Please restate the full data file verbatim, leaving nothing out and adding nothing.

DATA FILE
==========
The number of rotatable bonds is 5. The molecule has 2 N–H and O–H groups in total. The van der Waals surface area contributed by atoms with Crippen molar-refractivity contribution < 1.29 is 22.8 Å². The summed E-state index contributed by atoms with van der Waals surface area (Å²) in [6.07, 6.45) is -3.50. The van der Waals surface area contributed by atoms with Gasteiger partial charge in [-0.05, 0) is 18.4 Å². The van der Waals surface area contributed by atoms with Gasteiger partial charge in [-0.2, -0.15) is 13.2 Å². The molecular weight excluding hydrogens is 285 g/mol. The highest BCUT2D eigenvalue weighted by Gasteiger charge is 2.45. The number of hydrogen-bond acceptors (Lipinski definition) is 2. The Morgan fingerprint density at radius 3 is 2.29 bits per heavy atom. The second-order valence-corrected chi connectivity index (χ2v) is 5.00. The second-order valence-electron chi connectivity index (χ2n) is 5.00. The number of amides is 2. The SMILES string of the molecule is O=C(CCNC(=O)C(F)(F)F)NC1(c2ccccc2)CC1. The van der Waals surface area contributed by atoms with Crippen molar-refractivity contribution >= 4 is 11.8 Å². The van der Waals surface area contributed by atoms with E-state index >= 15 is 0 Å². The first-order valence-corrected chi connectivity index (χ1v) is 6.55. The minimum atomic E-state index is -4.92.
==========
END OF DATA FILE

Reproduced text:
The number of rotatable bonds is 5. The molecule has 2 N–H and O–H groups in total. The van der Waals surface area contributed by atoms with Crippen molar-refractivity contribution < 1.29 is 22.8 Å². The summed E-state index contributed by atoms with van der Waals surface area (Å²) in [6.07, 6.45) is -3.50. The van der Waals surface area contributed by atoms with Gasteiger partial charge in [-0.05, 0) is 18.4 Å². The van der Waals surface area contributed by atoms with Gasteiger partial charge in [-0.2, -0.15) is 13.2 Å². The molecular weight excluding hydrogens is 285 g/mol. The highest BCUT2D eigenvalue weighted by Gasteiger charge is 2.45. The number of hydrogen-bond acceptors (Lipinski definition) is 2. The Morgan fingerprint density at radius 3 is 2.29 bits per heavy atom. The second-order valence-corrected chi connectivity index (χ2v) is 5.00. The second-order valence-electron chi connectivity index (χ2n) is 5.00. The number of amides is 2. The SMILES string of the molecule is O=C(CCNC(=O)C(F)(F)F)NC1(c2ccccc2)CC1. The van der Waals surface area contributed by atoms with Crippen molar-refractivity contribution >= 4 is 11.8 Å². The van der Waals surface area contributed by atoms with E-state index >= 15 is 0 Å². The first-order valence-corrected chi connectivity index (χ1v) is 6.55. The minimum atomic E-state index is -4.92.